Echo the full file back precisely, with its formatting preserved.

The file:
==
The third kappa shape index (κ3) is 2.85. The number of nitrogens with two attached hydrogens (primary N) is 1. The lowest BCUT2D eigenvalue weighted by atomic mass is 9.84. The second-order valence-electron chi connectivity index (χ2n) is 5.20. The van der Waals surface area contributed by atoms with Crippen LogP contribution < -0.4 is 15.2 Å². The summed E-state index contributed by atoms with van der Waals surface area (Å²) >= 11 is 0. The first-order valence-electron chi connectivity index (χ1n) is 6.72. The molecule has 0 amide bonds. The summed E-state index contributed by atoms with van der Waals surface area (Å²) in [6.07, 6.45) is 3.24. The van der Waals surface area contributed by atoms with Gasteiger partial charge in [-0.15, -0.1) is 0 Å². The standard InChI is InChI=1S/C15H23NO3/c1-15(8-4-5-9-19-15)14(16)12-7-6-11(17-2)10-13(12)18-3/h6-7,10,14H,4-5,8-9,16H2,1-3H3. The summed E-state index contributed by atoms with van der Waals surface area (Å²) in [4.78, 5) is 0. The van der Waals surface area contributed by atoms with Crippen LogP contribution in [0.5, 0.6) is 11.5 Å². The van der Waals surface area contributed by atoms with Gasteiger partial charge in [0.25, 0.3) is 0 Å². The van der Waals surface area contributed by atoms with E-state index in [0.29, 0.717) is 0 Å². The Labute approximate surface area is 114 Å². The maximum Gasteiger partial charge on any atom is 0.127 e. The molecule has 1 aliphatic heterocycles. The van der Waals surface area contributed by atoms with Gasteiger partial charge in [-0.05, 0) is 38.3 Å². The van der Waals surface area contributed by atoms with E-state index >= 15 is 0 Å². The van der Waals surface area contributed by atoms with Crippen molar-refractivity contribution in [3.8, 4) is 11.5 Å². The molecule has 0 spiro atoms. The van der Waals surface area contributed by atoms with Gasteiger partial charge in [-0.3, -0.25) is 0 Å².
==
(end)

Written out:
The third kappa shape index (κ3) is 2.85. The number of nitrogens with two attached hydrogens (primary N) is 1. The lowest BCUT2D eigenvalue weighted by atomic mass is 9.84. The second-order valence-electron chi connectivity index (χ2n) is 5.20. The van der Waals surface area contributed by atoms with Crippen LogP contribution < -0.4 is 15.2 Å². The summed E-state index contributed by atoms with van der Waals surface area (Å²) >= 11 is 0. The first-order valence-electron chi connectivity index (χ1n) is 6.72. The molecule has 0 amide bonds. The summed E-state index contributed by atoms with van der Waals surface area (Å²) in [6.07, 6.45) is 3.24. The van der Waals surface area contributed by atoms with Gasteiger partial charge in [-0.15, -0.1) is 0 Å². The standard InChI is InChI=1S/C15H23NO3/c1-15(8-4-5-9-19-15)14(16)12-7-6-11(17-2)10-13(12)18-3/h6-7,10,14H,4-5,8-9,16H2,1-3H3. The summed E-state index contributed by atoms with van der Waals surface area (Å²) in [4.78, 5) is 0. The van der Waals surface area contributed by atoms with Crippen LogP contribution in [0.5, 0.6) is 11.5 Å². The van der Waals surface area contributed by atoms with Gasteiger partial charge in [0.25, 0.3) is 0 Å². The van der Waals surface area contributed by atoms with E-state index in [0.29, 0.717) is 0 Å². The Labute approximate surface area is 114 Å². The maximum Gasteiger partial charge on any atom is 0.127 e. The molecule has 1 aliphatic heterocycles. The van der Waals surface area contributed by atoms with Gasteiger partial charge in [-0.05, 0) is 38.3 Å². The van der Waals surface area contributed by atoms with E-state index >= 15 is 0 Å². The van der Waals surface area contributed by atoms with Crippen molar-refractivity contribution in [3.8, 4) is 11.5 Å². The molecule has 0 spiro atoms. The van der Waals surface area contributed by atoms with Gasteiger partial charge in [-0.3, -0.25) is 0 Å².